- What are our needs? What are our wants?
- What is money for, what are our spending priorities?
- What do we value such that we want to pay for it with available funds?
- What is our vision for our family financially, now, in twenty years and beyond?
Asking, discussing and answering these questions are helpful for us. But what was helpful in discussing money values with our kids was sharing our own money stories with them. Stories about how we grew up, what our parents said about money and how they treated it.
We give examples of both good and bad money decisions we have made as kids, teens and adults—and how we learned from them (or repeated them until we learned). We share stories about how we learned to make good decisions and also how we were lucky to be in the right place at the right time to get a great job or get a fabulous bargain. Using a little humor can really help! The financial journalist Carl Richards, otherwise known as the Sketch Guy, has a short and sweet article that also might help you think about talking about your money values.
Author Joline Godfrey writes in Raising Financially Fit Kids, “Getting values aligned among family members will go a long way toward ending family dramas related to money.” She points out that it is unlikely that everyone in the family will have the same values, but coming up with a shared vision can still happen through discussion and give and take.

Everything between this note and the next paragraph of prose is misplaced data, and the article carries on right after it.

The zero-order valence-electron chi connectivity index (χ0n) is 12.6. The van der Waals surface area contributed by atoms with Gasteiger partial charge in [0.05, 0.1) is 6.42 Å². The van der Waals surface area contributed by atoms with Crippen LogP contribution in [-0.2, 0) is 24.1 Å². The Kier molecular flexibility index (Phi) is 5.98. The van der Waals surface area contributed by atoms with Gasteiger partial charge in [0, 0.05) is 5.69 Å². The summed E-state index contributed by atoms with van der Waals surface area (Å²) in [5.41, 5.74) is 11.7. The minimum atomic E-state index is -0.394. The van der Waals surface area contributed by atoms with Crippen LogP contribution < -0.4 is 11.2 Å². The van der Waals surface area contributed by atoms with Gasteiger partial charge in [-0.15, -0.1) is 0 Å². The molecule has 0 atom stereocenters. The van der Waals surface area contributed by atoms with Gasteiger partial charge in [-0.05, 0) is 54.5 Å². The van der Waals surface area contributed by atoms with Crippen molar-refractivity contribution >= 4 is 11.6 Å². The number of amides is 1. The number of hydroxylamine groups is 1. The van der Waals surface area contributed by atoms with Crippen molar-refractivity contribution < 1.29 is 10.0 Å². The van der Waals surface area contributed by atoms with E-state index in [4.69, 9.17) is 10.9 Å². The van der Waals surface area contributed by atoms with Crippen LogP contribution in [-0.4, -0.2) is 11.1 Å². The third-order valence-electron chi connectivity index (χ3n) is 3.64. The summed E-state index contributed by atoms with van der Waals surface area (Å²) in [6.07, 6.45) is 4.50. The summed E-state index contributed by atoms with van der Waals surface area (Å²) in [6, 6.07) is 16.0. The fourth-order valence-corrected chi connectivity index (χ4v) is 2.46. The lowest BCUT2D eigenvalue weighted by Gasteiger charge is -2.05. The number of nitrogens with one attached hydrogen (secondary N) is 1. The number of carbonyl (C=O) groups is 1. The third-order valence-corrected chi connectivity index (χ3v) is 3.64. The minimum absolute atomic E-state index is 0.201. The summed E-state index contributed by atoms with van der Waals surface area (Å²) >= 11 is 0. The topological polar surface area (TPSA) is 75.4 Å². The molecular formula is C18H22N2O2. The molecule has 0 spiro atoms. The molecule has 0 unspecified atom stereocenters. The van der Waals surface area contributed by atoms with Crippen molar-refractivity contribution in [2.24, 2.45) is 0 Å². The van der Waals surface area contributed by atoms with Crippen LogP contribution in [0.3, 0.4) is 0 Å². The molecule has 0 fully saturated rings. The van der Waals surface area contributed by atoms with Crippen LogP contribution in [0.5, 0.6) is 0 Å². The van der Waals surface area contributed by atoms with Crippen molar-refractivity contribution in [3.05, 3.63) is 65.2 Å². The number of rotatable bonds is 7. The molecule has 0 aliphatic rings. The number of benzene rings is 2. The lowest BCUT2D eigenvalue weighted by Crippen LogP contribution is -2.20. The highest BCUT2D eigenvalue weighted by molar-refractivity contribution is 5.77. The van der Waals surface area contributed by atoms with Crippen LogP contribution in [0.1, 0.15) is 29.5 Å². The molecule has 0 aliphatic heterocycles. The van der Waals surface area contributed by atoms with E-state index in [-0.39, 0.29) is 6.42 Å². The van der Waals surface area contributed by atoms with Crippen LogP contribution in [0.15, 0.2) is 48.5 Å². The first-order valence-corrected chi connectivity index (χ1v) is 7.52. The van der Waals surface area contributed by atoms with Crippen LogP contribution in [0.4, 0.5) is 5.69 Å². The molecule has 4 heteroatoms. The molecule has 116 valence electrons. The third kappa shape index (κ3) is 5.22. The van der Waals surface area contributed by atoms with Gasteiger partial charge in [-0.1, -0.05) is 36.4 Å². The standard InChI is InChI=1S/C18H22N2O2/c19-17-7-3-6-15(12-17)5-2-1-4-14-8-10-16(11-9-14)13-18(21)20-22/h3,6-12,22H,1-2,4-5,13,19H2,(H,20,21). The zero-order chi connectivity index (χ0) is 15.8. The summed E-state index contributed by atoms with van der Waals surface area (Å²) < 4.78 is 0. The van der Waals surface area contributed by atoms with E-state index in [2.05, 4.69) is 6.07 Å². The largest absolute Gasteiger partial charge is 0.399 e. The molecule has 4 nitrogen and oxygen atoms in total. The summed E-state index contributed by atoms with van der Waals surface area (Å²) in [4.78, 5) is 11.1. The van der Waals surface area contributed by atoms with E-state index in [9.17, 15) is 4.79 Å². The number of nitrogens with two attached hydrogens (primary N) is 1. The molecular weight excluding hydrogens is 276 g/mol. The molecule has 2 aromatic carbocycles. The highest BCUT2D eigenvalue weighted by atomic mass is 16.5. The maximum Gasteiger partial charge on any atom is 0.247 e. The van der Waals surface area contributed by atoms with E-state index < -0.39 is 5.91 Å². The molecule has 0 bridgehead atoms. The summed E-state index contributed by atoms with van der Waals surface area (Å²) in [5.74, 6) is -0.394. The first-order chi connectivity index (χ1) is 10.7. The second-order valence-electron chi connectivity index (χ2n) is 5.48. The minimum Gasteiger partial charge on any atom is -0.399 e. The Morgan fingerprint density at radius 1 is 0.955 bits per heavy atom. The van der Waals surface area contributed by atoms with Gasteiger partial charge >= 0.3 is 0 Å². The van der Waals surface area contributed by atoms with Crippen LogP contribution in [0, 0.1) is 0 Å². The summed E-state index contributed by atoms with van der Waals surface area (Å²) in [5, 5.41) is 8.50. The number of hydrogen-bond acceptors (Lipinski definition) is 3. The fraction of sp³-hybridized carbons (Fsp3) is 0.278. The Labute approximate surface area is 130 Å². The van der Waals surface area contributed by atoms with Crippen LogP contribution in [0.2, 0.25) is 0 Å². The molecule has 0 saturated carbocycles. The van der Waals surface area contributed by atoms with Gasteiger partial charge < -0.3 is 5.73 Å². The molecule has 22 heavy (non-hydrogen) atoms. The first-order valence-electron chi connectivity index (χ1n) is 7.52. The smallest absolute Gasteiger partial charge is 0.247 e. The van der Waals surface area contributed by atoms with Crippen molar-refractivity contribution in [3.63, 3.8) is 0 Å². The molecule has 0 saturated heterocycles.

Set aside some time to have an open discussion about money values, be ready to listen as well as set out your own ideas. There is no “right” answer. What you value is up to you. Try to make the conversation calm and take it a bit at a time. Think about it this way, managing money is as normal as brushing your teeth; this may help make the conversation go more smoothly.
As money conversations can be difficult if you are rushed, another fabulous way to share your money values, lessons, stories (including mistakes) with your departing college bound child is through a Money Legacy Letter. You can find a template for Legacy Letters here. Ron Lieber, a financial journalist for the New York Times, says about these letters: “It’s long enough to tell some tales to bolster your advice, and if it’s written with enough soul, there’s a good chance the recipient will keep it for a long time. Plus, it’s a literal conversation piece, since the good letters will inspire more curiosity about how the writers oversee their own financial affairs.”